Rating: Likely R

• Utah: Two major questions dominate this campaign: will Sen. Orrin Hatch (R) seek an eighth term, and if not, does former presidential nominee Mitt Romney come forward to replace him. Sen. Hatch continues to say he plans on running, but always leaves the retirement door open particularly if Romney says he will run. Either way, the seat remains in the Republican column, as Utah Democrats are too weak to field a strong statewide candidate. It is probable that the GOP dynamic will not crystallize until well after the first of next year.
Rating: Safe R

• Vermont: Sen. Bernie Sanders will again appear on the Vermont ballot as an Independent even though he was a major contender for the Democratic presidential nomination. Regardless of his party designation, he is safe for re-election in his small state, which likely features the most liberal constituency in the country.
Rating: Safe I

• Virginia: Particularly after the Democrats’ strong showing in the 2017 Virginia gubernatorial election, Sen. Tim Kaine (D) is a heavy favorite for re-election as he seeks a second term on the heels of losing as the Democrats’ Vice Presidential nominee. At this point, controversial Republican Corey Stewart, the Prince William County Board chairman who ran strongly in the GOP gubernatorial primary, is Sen. Kaine’s leading opponent but Republicans desire a more viable candidate. Speculation is increasing that Rep. Barbara Comstock (R-McLean) might run especially with the Democrats turning in such a strong performance in her Northern Virginia district earlier this month. So far, there is no indication that Rep. Comstock will reverse course to enter the statewide contest, however.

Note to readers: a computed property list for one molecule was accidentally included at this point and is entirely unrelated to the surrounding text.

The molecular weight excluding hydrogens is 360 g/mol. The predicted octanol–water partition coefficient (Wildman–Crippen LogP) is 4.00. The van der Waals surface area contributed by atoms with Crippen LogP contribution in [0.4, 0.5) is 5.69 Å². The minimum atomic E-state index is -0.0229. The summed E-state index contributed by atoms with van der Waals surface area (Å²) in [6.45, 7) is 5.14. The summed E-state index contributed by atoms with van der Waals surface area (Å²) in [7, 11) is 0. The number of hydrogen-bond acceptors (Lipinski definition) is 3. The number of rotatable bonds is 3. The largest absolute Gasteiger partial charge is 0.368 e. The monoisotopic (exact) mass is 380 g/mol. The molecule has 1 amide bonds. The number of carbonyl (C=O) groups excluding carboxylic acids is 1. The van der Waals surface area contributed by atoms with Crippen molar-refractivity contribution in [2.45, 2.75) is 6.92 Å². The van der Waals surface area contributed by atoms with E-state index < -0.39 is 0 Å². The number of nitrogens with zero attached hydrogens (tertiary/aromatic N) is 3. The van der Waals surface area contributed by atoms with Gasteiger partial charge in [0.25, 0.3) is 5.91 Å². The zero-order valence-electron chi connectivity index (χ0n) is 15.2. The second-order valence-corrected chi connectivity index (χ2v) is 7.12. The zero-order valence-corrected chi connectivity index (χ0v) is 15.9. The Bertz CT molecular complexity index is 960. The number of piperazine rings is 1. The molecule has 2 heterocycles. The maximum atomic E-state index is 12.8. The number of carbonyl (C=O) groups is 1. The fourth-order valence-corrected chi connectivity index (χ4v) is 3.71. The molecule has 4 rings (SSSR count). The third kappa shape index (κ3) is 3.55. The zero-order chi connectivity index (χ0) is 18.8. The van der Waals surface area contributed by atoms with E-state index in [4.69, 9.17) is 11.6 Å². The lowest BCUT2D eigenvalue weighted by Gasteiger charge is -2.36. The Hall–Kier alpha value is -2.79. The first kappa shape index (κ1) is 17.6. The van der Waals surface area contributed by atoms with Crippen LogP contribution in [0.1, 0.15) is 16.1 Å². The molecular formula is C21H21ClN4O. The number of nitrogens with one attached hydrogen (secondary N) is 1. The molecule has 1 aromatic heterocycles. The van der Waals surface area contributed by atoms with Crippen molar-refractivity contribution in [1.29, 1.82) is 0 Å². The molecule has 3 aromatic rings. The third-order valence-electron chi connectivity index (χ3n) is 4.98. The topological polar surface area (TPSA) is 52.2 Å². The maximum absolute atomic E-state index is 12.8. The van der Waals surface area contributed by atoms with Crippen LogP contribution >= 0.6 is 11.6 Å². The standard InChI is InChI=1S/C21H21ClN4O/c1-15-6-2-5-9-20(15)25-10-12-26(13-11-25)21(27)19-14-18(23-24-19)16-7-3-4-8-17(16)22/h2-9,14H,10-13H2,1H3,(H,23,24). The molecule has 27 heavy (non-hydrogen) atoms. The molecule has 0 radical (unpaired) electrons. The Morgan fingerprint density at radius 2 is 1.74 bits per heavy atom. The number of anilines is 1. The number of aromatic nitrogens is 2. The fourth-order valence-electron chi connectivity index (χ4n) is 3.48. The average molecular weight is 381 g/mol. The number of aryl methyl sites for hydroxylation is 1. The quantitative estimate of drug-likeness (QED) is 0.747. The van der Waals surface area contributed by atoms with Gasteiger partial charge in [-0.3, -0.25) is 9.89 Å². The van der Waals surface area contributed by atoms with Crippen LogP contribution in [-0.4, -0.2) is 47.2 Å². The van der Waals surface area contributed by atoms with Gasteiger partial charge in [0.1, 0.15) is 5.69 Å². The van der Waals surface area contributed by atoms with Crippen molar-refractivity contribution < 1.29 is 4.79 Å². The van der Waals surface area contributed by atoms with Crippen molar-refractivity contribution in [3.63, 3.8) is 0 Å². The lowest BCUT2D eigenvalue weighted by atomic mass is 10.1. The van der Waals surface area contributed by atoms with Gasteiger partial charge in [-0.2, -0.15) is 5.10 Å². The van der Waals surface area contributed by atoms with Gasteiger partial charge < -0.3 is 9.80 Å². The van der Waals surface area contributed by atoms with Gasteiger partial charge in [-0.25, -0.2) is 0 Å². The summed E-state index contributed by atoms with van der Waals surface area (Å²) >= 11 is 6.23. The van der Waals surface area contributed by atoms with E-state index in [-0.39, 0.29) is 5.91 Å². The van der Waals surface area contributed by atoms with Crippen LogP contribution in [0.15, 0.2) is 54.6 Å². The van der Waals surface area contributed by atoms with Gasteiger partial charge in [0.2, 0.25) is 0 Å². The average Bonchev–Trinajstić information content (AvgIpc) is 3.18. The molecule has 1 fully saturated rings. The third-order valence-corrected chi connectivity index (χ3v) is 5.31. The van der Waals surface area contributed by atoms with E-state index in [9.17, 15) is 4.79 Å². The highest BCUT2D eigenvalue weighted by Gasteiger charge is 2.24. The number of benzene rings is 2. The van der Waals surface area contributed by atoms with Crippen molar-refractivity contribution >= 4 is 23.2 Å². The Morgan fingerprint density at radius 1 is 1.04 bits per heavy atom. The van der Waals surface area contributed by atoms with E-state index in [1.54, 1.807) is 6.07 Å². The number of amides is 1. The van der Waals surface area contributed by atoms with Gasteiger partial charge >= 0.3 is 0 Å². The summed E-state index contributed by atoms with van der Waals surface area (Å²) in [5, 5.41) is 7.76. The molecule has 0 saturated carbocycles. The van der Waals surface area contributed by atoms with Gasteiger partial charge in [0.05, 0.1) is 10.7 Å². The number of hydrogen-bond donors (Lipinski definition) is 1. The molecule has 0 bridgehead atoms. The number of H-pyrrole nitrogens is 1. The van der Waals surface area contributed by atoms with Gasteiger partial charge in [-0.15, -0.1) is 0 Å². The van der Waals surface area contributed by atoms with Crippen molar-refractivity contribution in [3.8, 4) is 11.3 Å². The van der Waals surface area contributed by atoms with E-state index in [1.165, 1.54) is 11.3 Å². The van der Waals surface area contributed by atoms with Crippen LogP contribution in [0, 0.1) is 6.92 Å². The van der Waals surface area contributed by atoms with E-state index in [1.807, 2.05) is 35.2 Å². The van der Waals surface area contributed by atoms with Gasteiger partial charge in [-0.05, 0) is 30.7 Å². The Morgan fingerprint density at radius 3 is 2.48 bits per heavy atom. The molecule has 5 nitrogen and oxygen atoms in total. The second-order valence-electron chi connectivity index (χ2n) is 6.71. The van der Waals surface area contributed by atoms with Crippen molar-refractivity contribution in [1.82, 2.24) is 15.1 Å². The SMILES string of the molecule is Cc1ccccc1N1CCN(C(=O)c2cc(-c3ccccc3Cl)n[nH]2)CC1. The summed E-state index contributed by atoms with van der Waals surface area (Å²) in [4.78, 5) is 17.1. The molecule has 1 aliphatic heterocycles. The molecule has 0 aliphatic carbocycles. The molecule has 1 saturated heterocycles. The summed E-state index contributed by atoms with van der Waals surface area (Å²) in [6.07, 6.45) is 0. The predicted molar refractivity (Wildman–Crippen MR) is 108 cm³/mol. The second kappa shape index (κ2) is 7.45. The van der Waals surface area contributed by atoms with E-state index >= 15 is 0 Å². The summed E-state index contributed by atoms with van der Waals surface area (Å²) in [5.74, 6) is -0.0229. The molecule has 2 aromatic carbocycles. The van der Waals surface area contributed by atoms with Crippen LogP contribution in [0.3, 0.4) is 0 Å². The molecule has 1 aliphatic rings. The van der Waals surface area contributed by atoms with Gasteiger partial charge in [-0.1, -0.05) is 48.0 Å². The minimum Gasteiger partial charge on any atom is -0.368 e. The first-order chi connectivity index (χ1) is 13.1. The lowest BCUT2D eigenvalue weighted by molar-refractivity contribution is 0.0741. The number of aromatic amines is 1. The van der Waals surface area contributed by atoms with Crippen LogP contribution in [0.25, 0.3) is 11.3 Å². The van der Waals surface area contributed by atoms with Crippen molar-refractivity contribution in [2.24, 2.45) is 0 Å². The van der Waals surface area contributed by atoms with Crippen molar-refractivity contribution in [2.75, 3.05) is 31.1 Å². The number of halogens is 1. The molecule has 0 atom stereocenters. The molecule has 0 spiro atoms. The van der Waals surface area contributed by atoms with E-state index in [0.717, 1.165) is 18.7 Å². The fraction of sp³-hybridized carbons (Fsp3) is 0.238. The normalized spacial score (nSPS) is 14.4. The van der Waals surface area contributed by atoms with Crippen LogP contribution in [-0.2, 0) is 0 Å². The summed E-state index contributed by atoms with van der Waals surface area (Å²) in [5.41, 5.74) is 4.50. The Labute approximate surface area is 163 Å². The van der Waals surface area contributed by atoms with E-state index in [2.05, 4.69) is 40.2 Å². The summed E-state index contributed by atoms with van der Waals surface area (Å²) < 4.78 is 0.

Rating: Likely/Safe D

• Washington: Sen. Maria Cantwell (D) has yet to even draw an opponent as she prepares a run for a fourth term.
Rating: Safe D

• West Virginia: A major Republican primary is brewing between Attorney General Patrick Morrisey and Rep. Evan Jenkins (R-Huntington), with the winner facing Sen. Joe Manchin (D) next fall. Though West Virginia has moved decidedly to the right since the turn of the century and President Trump posted 69 percent here last November, Sen. Manchin remains at least a slight favorite for re-election. A minor Democratic primary challenge from the left should help the senator continue better craft his centrist image.
Rating: Lean D

• Wisconsin: Though Republicans have seen their fortunes greatly increase here during the past seven years, the field challenging Sen. Tammy Baldwin (D) has been slow to develop. Businessman Kevin Nicholson (R) is active and receiving heavy support from outside financial sources, but the Republican conservative base is looking elsewhere. State Sen. Leah Vukmir (R-Brookfield) is in the race and figures to be a significant candidate. With the Wisconsin primary not occurring until August, Sen. Baldwin has the luxury of having a long time to prepare for what should be an active general election campaign cycle.